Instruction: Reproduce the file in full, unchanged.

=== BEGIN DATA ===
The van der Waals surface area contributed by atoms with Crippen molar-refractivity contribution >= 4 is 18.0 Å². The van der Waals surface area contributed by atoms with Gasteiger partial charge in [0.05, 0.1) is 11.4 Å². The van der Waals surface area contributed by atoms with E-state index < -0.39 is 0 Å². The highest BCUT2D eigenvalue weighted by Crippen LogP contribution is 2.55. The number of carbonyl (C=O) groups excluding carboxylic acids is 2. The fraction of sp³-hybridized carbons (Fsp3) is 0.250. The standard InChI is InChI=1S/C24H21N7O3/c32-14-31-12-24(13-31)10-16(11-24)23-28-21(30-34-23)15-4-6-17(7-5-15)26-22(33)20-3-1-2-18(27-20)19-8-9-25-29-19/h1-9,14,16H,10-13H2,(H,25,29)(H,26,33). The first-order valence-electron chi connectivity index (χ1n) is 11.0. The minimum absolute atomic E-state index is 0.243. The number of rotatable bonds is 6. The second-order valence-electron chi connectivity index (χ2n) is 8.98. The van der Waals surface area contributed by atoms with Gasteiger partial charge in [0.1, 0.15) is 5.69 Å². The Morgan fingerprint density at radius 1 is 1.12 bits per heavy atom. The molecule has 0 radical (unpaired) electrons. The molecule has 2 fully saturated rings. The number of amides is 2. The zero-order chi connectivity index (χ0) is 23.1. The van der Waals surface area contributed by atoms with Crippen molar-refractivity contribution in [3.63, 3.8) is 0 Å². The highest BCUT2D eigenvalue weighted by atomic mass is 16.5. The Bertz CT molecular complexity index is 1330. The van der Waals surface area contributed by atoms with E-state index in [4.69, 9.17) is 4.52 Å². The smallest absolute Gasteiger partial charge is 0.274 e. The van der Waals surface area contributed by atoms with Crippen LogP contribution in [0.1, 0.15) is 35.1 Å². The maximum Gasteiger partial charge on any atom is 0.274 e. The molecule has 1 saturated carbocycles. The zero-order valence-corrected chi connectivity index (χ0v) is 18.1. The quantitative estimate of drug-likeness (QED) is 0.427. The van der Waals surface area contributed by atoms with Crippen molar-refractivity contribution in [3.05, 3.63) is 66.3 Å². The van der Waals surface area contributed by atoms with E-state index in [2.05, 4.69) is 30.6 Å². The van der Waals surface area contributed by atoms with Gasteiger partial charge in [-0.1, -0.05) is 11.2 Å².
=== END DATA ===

The van der Waals surface area contributed by atoms with Crippen molar-refractivity contribution >= 4 is 18.0 Å². The van der Waals surface area contributed by atoms with Gasteiger partial charge in [0.05, 0.1) is 11.4 Å². The van der Waals surface area contributed by atoms with E-state index < -0.39 is 0 Å². The highest BCUT2D eigenvalue weighted by Crippen LogP contribution is 2.55. The number of carbonyl (C=O) groups excluding carboxylic acids is 2. The fraction of sp³-hybridized carbons (Fsp3) is 0.250. The standard InChI is InChI=1S/C24H21N7O3/c32-14-31-12-24(13-31)10-16(11-24)23-28-21(30-34-23)15-4-6-17(7-5-15)26-22(33)20-3-1-2-18(27-20)19-8-9-25-29-19/h1-9,14,16H,10-13H2,(H,25,29)(H,26,33). The first-order valence-electron chi connectivity index (χ1n) is 11.0. The minimum absolute atomic E-state index is 0.243. The number of rotatable bonds is 6. The second-order valence-electron chi connectivity index (χ2n) is 8.98. The van der Waals surface area contributed by atoms with Gasteiger partial charge in [0.1, 0.15) is 5.69 Å². The Morgan fingerprint density at radius 1 is 1.12 bits per heavy atom. The molecule has 0 radical (unpaired) electrons. The molecule has 2 fully saturated rings. The number of amides is 2. The zero-order chi connectivity index (χ0) is 23.1. The van der Waals surface area contributed by atoms with Crippen molar-refractivity contribution in [3.63, 3.8) is 0 Å². The highest BCUT2D eigenvalue weighted by atomic mass is 16.5. The Bertz CT molecular complexity index is 1330. The van der Waals surface area contributed by atoms with E-state index in [4.69, 9.17) is 4.52 Å². The smallest absolute Gasteiger partial charge is 0.274 e. The van der Waals surface area contributed by atoms with Crippen LogP contribution in [0.1, 0.15) is 35.1 Å². The maximum Gasteiger partial charge on any atom is 0.274 e. The molecule has 1 saturated carbocycles. The zero-order valence-corrected chi connectivity index (χ0v) is 18.1. The quantitative estimate of drug-likeness (QED) is 0.427. The van der Waals surface area contributed by atoms with Crippen molar-refractivity contribution in [3.05, 3.63) is 66.3 Å². The van der Waals surface area contributed by atoms with E-state index in [2.05, 4.69) is 30.6 Å². The van der Waals surface area contributed by atoms with Gasteiger partial charge in [-0.1, -0.05) is 11.2 Å².